Everything is heightened, today. The garden is loud with birds, the magpies and blackbirds and territorial robins competing with the steady hens in their worship of the welcome yellow sun. They trill and cluck. It has been a very long and very grey winter, this year. There has been a lot of rain, and no snow to lift the landscape. But now the sun is out even the mud sparkles, and the ridges left by my boots yesterday are semi-solid with frost. I took a little longer over my outdoor chores. Hanging out the washing is a task which can be stretched as long as the line I peg it to. The air was cold on my fingertips, the sun warm on my back. Later, the sheets smelt wild, half-dried in the clean fresh air.

This is a day for fine black tea, not dulled by milk. This is a day for toast and marmalade, the bread allowed to cool so that the butter lies upon it in thick cream slabs, protecting it from damp. Lately the shops have been full of seville oranges, and today they have come into their own. I count my  jars greedily, and plan to make some more.

This is a day for sewing, for pressing new seams clean and straight, sprinkled under a hot iron. The settee has fresh cushions, birds and flowers against a clean white background. This is a day for gardening, for turning the green lawn over into something darker. This is a day for making music, for high notes cutting through the still house. A day for opening windows, and letting the dry air sweep swiftly over everything. A day for reading a book on a window seat, blanket and hot water bottle to hand. This is the sort of day on which I want to do everything, and can’t, and have to choose just one favoured task over all the others. The kind of day I would like all days to be. The kind of day winter was made for.

Late in the afternoon I set a match to the newsprint and watch it curl and blacken, delicate flames growing bold. They lick at the kindling and make it crackle. The sun disappears, over the edge of the earth. I hope it will come back. Now that it is gone, everything changes. The time for marmalade has passed. Instead I set to making a huge fish pie, smoky and smooth. I serve it with wilted greens: the blueish tops of sprouts that grow like algae in the winter beds. The cream of the pie is salty and soothing. It will send us all early to our beds. Yet there is an undercurrent to it, wild and clean. A day in Whitby, visiting the smokehouses after a chilly morning paddle. The smell of kippers coming home with us as we journey over the free and windy moor. Before I settle down to sleep, I make a note to book rooms in a boarding house in May, beside the sea. Then I say a prayer for another crisp day tomorrow, and sleep deeply and well.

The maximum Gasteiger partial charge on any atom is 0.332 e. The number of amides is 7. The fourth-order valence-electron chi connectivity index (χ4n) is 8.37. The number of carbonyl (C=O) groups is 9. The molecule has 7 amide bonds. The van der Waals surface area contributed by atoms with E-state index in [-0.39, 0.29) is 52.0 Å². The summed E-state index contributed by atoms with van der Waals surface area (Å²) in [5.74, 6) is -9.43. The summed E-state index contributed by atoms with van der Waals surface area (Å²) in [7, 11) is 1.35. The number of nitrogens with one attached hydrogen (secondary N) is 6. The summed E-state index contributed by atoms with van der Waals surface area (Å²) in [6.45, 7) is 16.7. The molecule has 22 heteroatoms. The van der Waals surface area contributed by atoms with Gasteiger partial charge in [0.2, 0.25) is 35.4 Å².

[whohit]crisp[/whohit]

Remember, remember

Bonfire night is the highlight of the autumn calendar. All four children have been anticipating it with glee, whispering about their plots, and gathering fuel for the fire. The guy waited ready in our shed, complete apart from his turnip head, which Ben carved on Wednesday evening.

Even Mrs P seemed to have an air of excitement about her as she came in on Thursday morning. Having stopped at the grocer’s on the way, her basket was full of caster sugar and golden syrup. I had laid the apples ready on the table, sixty of them, washed, with a lollipop stick pushed into each core. We melted the sugar and syrup and dipped the apples into the pot, before leaving them to cool and harden on trays. The toffee ran into little flat discs around their bases. Surreptitiously, while Mrs P was clearing away in the scullery, I ran my finger around the inside of the empty pan. The touch of toffee on my tongue brought back a world of childhood bonfires.